The discovery last year at CERN of the Higgs boson — a particle that may well be responsible for all the mass in the universe — was momentous to physicists everywhere. The revelation of Higgs is critical to validating a nearly five-decade-old fundamental physics theory, known as the Standard Model, which accounts for all known subatomic particles and their interactions. Scientists, meanwhile, continue their search for answers to weighty unexplained physical phenomena such as the existence of dark matter and what happened to all the antimatter since the Big Bang.
Fermilab theoretical physicist Paul Mackenzie is leading a multiyear project at the ALCF to shed light on the mysterious particles and forces associated with “physics beyond the Standard Model.” According to Mackenzie, the Standard Model has many complex and peculiar features that have led to the nearly universal belief that there is new, as yet undiscovered physics which will explain these features.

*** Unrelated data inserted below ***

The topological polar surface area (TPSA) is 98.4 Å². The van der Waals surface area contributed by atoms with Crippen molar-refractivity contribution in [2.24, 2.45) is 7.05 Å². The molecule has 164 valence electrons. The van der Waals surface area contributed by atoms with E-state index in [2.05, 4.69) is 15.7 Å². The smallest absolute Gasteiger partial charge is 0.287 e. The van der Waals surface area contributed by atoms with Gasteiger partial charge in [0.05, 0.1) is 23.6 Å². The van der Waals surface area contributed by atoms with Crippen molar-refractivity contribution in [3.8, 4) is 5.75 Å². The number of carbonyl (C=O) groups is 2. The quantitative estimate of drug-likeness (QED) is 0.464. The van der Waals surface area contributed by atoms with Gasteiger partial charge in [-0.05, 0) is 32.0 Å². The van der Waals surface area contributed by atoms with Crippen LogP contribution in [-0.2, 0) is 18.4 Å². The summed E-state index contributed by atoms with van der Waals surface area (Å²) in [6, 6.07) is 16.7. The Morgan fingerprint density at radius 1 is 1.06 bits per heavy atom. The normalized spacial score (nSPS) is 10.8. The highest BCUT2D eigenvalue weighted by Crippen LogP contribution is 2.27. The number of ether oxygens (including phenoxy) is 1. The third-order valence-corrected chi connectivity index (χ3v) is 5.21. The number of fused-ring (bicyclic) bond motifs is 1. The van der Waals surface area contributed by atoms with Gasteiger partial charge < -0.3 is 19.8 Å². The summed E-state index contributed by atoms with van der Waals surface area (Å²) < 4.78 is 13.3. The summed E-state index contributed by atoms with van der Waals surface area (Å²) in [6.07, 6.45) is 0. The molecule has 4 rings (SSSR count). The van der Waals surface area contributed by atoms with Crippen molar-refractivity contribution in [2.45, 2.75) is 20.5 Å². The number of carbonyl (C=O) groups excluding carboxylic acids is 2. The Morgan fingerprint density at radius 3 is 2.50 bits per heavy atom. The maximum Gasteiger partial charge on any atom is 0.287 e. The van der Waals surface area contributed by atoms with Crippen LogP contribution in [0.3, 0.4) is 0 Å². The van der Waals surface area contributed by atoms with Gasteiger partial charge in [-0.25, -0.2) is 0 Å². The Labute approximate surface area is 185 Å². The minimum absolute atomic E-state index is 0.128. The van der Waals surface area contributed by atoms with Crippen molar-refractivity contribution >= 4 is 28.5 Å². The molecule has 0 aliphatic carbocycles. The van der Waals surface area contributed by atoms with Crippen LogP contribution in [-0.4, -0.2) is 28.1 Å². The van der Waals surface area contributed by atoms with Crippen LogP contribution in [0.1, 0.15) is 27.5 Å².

Mackenzie heads a national effort to leverage HPC resources to advance quantum chromodynamics (QDC), the study of how quarks and gluons interact. Supercomputers like Mira enable scientists to study quarks and gluons in situations that are not possible in accelerator and cosmic ray experiments, and have the computational power needed to give quark-antiquark pairs their proper, very light masses for the first time — removing one of the largest remaining uncertainties involved in QCD calculations. Read more about Mackenzie’s research at the ALCF here.